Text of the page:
By Jessica Rowland, IUCN CEM Young Professional.
As we near the end of the Decade on Biodiversity, it’s time to take stock of achievements and shortcomings in conserving biodiversity. What is clear is that significant changes are needed to bend the curve of biodiversity declines. A new set of ambitious targets are necessary to meet the Convention on Biological Diversity (CBD) vision for 2050:
“By 2050, biodiversity is valued, conserved, restored and wisely used, maintaining ecosystem services, sustaining a healthy planet and delivering benefits essential for all people.”
The targets for the post-2020 framework of CBD are yet to be finalised, and a science-based target on halting declines and restoring ecosystems is undoubtedly critical to achieving a biodiverse and healthy planet. Healthy ecosystems are vital in supporting biodiversity and human society alike. They provide our supply of food, freshwater and energy, regulate the climate, and have enriched our society and culture for a long time.
What should we be measuring?
Science-based targets require biodiversity indicators to measure progress towards them. Much discussion has surrounded the indicators that should support the post-2020 targets. Mace and colleagues identified three key indicators to capture changes in species biodiversity. These include an indicator of species extinction risk (Red List Index), species population abundance (Living Planet Index) and biotic integrity or ‘health’ (Biodiversity Intactness Index). Ecosystems are complex, so measuring the change in ecosystems is challenging. Yet comparable metrics for ecosystems capturing ecosystem collapse risk, area and health may be a valuable addition.
Fortunately, indicators exist that may fit the bill. The Red List Index of Ecosystems follows the approach used for species to show ecosystem collapse risk. Changes in ecosystem area can be a useful proxy for the carrying capacity, niche diversity and spatial partitioning of resources within an ecosystem to support the native species.Some indicators capturing changes in ecosystem area include the Wetland Extent Trends Index and the Ecosystem Area Index.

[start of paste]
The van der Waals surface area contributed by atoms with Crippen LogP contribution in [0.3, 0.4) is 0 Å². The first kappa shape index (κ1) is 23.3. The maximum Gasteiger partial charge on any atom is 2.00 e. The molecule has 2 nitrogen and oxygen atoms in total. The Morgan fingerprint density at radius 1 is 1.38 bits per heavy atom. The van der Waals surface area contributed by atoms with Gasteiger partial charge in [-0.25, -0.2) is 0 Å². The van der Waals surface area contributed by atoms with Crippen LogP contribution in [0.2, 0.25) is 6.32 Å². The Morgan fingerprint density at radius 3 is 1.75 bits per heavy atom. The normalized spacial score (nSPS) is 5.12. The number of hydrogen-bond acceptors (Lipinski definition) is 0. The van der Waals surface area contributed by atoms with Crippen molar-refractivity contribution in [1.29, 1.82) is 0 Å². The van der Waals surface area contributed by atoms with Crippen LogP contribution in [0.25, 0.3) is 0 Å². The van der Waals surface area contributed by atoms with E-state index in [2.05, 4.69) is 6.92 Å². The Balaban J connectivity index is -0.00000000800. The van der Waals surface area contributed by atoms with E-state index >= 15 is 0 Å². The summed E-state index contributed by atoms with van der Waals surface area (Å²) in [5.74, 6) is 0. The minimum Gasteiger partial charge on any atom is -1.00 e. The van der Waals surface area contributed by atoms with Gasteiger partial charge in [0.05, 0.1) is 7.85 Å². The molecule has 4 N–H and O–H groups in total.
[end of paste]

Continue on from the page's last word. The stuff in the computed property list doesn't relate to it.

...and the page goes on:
Indicators of ecosystem health are a greater challenge — requiring substantial data and a clear link between what the indicator is measuring and the health of the ecosystem. Such indicators may aim to capture the integrity of the ecological community, the degree of environmental degradation or proximity of ecosystems to collapse. Many indicators have been proposed, such as the Biodiversity Intactness Index, Human Footprint Index, Ecosystem Health Index, Forest Integrity Index, amongst others, but these need to be tested to ensure they provide reliable information.
Traits of indicators to support targets
Narrowing down the list to a workable set of indicators that give the essential information is key. Clear criteria to select the indicator ensures that they are fit for purpose. Some basic criteria may include:
- Reliability: captures the status of the biodiversity element of interest in a predictable and interpretable way.
- Coverage: can be calculated for all ecosystem types.
- Data availability: there must be time-series data of ample length and quality to reliably discern temporal trends for the diversity of ecosystems around the world.
- Disaggregation: can be calculated for different groupings of ecosystems, including at different spatial scales. For example, indicators may be calculated to reveal global trends, or a national scale to measure changes in ecosystems nationally and thus measure the contribution of individual countries to the global effort.
- Direction: can capture both degradation and ecosystem recovery.
Setting targets and selecting suitable indicators goes hand-in-hand. Setting targets can help us define what we care about measuring but knowing what we can measure can allow for targets that we can achieve. Without apt indicators, it is an impossible feat to see whether we are meeting our biodiversity conservation goals. Thinking carefully about the indicators that exist and those that may be required to measure our progress will be vital to support the post-2020 biodiversity agenda.
Ms Jessica Rowland is a Research Assistant with Centre for Integrative Ecology, School of Life & Environmental Sciences, Deakin University, Australia.